The house was demolished sometime before 1887, and the brick building on the left-hand side of the 2014 photo replaced it.  The building, 88 Kingston Street, has been substantially renovated – I’m not sure if anything survives but the facade.  To the right is the One Lincoln Street building, an office building that was built in 2003 and is one of the tallest buildings in the Financial District.

Niles Building, Boston

The Niles Building at the corner of School Street and City Hall Avenue in Boston, in 1880. Photo courtesy of Boston Public Library.

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The same scene in 2014:

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When the first photo was taken, School Street was home to Boston’s City Hall, which is barely visible on the far left-hand side.  The building, which opened in 1865, is still there, although it no longer functions as the City Hall.  The buildings in the foreground of the 1880 photo, however, are long gone – the building in the present-day photo was built in 1915, so the older buildings were obviously demolished before then.  At least one other building does exist today from the original photo – the Old Corner Bookstore is seen in the distance on the extreme right of the photo.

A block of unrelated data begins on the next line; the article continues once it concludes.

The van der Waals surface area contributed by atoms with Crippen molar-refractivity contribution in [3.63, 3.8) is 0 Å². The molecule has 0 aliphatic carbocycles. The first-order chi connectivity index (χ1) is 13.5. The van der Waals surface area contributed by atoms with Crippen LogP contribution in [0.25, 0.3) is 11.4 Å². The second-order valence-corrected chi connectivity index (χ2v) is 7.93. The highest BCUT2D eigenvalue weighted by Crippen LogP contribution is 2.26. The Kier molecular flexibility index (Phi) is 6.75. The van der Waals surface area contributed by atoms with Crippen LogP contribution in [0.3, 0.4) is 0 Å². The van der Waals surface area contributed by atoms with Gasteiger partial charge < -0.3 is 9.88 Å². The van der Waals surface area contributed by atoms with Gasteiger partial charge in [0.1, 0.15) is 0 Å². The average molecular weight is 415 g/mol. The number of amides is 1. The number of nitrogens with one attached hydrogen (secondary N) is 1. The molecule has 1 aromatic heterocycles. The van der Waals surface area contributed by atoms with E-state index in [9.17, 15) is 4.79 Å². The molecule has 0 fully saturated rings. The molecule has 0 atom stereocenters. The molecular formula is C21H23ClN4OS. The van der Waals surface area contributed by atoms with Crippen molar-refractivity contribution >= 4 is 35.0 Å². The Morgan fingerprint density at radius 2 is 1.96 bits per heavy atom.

Tremont Street, Boston

Looking up Tremont Street toward Beacon Street, with the Granary Burying Ground to the left, taken around 1910. Photo courtesy of Boston Public Library.

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The scene in 2014:

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This section of Tremont Street actually hasn’t changed much – the Granary Burying Ground is essentially the same, and a few of the buildings are still there, including the massive Tremont Building.  Built in 1895 on the site of the Tremont House hotel, the office building still looks much the same as it did over 100 years ago.

Tremont House, Boston

The Tremont House on Tremont Street in Boston, sometime in the 1890s. Photo courtesy of Boston Public Library.

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The scene in 2014: